Methods, Results, and Lessons Learned from Process Evaluation of the High 5 School-Based Nutrition Intervention
Community and Global Health (CGU)
Medical Nutrition | Medicine and Health Sciences
This article describes the process evaluation of High 5, a school-based intervention targeting fruit and vegetable consumption among fourth graders and their families. The outcome evaluation involved 28 schools randomized to intervention or control conditions. The intervention included classroom, family, and cafeteria components. Process evaluation was completed on each of these components by using observations, self-report checklists, surveys, and other measures. Results indicated high implementation rates on the classroom activities. Moderate family involvement was attained, perhaps diminishing intervention effects on parent consumption. Cafeterias provided environmental cues, and fruit and vegetable offerings as directed by the program. A lower dose of the intervention was delivered to schools with larger African American enrollments and lower-income families. This article provides insights into the effective elements of a school-based dietary intervention and provides suggestions for process evaluation in similar studies.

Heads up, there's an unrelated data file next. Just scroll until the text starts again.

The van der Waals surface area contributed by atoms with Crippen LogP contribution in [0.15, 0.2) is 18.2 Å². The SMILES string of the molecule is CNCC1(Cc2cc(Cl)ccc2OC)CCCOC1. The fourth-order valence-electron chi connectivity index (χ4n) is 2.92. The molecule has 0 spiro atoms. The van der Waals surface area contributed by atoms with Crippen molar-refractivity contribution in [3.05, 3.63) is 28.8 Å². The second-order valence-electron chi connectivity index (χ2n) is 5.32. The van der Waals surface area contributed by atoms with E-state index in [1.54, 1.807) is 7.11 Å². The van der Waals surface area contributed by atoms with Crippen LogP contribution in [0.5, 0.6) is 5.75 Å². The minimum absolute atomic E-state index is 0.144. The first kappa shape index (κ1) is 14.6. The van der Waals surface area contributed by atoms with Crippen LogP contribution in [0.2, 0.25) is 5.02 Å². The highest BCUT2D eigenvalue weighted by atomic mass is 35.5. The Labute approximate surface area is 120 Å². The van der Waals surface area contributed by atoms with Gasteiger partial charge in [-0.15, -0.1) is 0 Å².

© 2000 Society for Public Health Education
Reynolds KD, Franklin FA, Leviton LC, Maloy J, Harrington KF, Yaroch AL, Person S, Jester P. Methods, results and lessons learned from process evaluation of the High 5 school-based nutrition intervention. Health Education & Behavior 27(2): 177-186, 2000